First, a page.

In attempts to understand the salient features of this interplay, a great deal of work has been carried out using slightly modified versions of a murine model of female genital tract infection first described by Tuffrey and Taylor-Robinson.12 Until recently, most of this work has been conducted using C muridarum, the mouse pneumonitis agent.13 However with the complete sequencing of C muridarum and several chlamydial strains representing human biovars of C trachomatis, studies are being conducted that compare the more clinically relevant phenotypes that might arise out of the variation seen at the genetic level. Noteworthy in the present context are reported differences between C muridarum and human oculogenital serovars in sensitivity to interferon γ14,15 and elementary body (EB) associated cytotoxicity,16 with differences in interferon γ having a known effect on the course and outcome of female genital tract infection in mice.17–19 We used this model to determine whether the difference in prevalence among oculogenital serovars might result from differences in virulence and the observed significant differences in the duration of infection among the various serovars that loosely corresponded to the clinical prevalence of the serovars, especially for the most and least prevalent serovars—D and E versus H and I.20 In addition, the invasiveness and level of bacterial shedding of the serovar D and H strains demonstrated that serovar D was able to establish culture confirmed infection of the uterine horns significantly more frequently, in addition to shedding more during the acute phase of infection. The factors that contribute to these distinct phenotypes are unknown.

The purpose of our study was to analyse the in vitro growth characteristics and EB associated cytotoxicity of the previously studied serovar D and H strains to identify difference(s) that might explain the observed variation in the course of infection.20 Extrapolating the results of these studies could provide insight into the factors that influence serovar prevalence and levels of shedding that are seen in human C trachomatis genital tract infection. Chlamydia muridarum was included in these analyses both to confirm the original observation relating to non-lipopolysaccharide EB cytotoxicity and to identify phenotypic traits that might explain the highly virulent and invasive nature of C muridarum infection in the mouse compared with the less virulent and invasive infection of human isolates in this model of human disease.

MATERIAL AND METHODS

Chlamydia strains

Polymerase chain reaction based restriction fragment length polymorphism serovar typed1 and mycoplasma free C trachomatis strains belonging to serovars D, H, and L2 and C muridarum was propagated and titrated in cycloheximide treated McCoy cell monolayers using standard techniques.21 EBs were purified using density gradient centrifugation,22 and concentrated stock suspensions in sucrose phosphate transport medium (SP) were frozen at −80°C.

Growth cycle analysis

Confluent McCoy cell monolayers (5 × 105 cells) in 24 well tissue culture plates were inoculated with approximately 600 purified EBs. After centrifugation at 1500 ×g for one hour at 37°C, monolayers were washed and incubated at 37°C in fresh medium. Immediately after and at eight, 24, 32, 48, 56, and 72 hours post-infection, culture supernatants and monolayers suspended in SP were collected separately and in duplicate. Both types of specimens were sonicated and immediately frozen at −80°C until cultured for the presence and enumeration of inclusion forming units (ifu) in McCoy cell monolayers using iodine. A companion plate was used to verify the actual input inoculum and to observe the kinetics and microscopic appearance of iodine staining inclusions throughout a 96 hour incubation period.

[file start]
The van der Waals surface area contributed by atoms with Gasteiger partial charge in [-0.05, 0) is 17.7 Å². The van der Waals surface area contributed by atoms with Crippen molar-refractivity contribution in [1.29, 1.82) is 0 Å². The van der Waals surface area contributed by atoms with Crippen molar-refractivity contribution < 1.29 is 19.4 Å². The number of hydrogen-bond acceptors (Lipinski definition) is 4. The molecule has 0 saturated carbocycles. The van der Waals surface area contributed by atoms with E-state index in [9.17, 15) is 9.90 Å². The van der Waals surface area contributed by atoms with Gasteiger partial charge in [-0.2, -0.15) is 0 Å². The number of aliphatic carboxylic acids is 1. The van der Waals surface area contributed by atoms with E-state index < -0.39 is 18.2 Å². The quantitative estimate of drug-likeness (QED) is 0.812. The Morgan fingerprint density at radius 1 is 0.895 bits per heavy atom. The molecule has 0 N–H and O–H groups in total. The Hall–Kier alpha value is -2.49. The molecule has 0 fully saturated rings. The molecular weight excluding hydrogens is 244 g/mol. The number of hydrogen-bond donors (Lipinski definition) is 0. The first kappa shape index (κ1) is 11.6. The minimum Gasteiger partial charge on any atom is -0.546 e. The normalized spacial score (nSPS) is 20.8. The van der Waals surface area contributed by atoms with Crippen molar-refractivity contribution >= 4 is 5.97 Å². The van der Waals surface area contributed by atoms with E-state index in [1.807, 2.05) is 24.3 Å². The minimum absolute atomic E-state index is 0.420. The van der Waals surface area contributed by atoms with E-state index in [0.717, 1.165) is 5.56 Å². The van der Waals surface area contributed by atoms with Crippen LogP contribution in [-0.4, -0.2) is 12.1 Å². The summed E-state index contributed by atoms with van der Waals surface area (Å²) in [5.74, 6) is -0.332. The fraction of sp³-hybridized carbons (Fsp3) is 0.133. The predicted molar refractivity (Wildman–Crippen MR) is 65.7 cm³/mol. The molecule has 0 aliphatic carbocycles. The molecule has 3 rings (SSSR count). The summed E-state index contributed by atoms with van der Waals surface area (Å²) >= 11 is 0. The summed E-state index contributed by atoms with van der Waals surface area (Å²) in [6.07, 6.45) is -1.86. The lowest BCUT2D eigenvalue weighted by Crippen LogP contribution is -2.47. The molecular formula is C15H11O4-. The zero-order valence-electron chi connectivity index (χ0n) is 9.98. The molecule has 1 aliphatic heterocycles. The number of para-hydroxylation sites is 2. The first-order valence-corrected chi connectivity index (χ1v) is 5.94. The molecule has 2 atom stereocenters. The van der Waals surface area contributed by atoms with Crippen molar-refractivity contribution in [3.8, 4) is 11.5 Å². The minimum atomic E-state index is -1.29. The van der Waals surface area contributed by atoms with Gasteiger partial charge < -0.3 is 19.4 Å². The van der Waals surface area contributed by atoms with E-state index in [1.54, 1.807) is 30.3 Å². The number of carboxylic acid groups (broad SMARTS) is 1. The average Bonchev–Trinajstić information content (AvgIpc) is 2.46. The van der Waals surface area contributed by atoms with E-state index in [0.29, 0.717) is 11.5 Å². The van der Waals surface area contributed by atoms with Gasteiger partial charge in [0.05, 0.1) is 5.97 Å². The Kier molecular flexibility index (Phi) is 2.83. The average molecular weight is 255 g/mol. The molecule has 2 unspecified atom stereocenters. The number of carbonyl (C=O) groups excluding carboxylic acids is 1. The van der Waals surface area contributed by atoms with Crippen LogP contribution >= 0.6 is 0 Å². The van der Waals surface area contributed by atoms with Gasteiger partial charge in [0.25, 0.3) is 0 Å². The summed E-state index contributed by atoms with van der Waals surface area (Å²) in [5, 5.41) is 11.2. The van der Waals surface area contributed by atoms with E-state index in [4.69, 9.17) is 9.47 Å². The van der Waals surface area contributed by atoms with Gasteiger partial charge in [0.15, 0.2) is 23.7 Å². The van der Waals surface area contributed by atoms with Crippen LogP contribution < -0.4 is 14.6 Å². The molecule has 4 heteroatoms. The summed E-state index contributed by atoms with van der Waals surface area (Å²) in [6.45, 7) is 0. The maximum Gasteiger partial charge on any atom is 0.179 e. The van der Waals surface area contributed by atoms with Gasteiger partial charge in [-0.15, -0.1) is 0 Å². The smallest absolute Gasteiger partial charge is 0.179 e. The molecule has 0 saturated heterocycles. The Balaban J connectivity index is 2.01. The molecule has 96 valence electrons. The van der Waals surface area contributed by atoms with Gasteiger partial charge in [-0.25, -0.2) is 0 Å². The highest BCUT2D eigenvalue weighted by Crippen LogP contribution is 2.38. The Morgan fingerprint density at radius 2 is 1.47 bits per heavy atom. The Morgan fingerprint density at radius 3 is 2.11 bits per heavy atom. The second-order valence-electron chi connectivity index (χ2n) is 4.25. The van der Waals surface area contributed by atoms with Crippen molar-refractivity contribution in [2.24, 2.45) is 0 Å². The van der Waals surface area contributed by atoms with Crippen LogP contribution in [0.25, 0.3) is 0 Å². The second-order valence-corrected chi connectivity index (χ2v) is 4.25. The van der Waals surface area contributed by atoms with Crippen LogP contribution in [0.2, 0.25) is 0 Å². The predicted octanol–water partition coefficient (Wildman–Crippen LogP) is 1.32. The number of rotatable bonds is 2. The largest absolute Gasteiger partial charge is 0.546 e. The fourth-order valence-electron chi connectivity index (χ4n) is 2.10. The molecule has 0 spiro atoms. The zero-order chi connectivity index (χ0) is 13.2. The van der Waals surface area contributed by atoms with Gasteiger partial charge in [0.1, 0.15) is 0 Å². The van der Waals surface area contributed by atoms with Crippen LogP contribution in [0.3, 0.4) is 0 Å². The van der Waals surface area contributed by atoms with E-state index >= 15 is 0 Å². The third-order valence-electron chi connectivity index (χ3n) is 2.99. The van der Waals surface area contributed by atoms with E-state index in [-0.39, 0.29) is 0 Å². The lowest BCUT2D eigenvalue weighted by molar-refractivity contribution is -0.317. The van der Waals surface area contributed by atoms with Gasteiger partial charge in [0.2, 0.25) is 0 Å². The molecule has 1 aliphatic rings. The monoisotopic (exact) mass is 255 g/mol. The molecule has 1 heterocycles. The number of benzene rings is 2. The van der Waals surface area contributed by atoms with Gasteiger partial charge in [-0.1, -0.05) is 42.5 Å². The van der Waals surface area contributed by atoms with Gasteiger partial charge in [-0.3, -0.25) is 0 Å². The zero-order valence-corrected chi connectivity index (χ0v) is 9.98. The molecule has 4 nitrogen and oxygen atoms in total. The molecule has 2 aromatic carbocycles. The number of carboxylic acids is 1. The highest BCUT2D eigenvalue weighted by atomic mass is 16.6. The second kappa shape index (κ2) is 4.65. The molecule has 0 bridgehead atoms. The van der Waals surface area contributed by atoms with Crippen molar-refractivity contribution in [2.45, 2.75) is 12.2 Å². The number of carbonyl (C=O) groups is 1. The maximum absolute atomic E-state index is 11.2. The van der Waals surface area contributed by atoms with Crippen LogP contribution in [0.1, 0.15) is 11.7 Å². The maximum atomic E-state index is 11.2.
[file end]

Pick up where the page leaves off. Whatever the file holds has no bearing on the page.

EB associated cytotoxin analysis

EB associated cytotoxicity was assessed in confluent McCoy cell monolayers using two approaches: (1) visual evaluation of the cytopathic effect with light microscopy; and (2) measurement of changes in host cell membrane integrity using a lactate dehydrogenase (LDH) release assay (cytotoxicity detection kit; Roche, Indianapolis, Indiana, USA). As a control for possible cytopathic and membrane perturbing effects resulting from particulate burden and chlamydial lipopolysaccharide, a strain of C trachomatis L2 was included in our analysis.16 McCoy cells were grown overnight in 48 well tissue culture plates (2.2 × 105 cells/well), and immediately before use the culture medium was replaced with serum free medium supplemented with 1% bovine serum albumin and containing rifampin (10 μg/ml) and doxycycline (5 μg/ml), to eliminate whole serum LDH activity and to prevent bacterial metabolism during inoculation.16 Purified EBs were diluted in SP and inoculated in duplicate on to McCoy cell monolayers at multiplicity of infection (MOI) ratios of 100 : 1, 25 : 1, 6.25 : 1, and 1.5 : 1. After centrifugation at 1500 ×g for one hour at 37°C, the supernatants were collected, and the monolayers were washed and incubated at 37°C in antibiotic containing serum free bovine serum albumin supplemented medium. Monolayers were inspected using standard light microscopy and subjectively scored for cytopathic effect immediately after inoculation, and when aliquots of culture medium were collected in duplicate at one, two, four, and six hours post-inoculation for the LDH assay, performed according to the manufacturer’s instructions.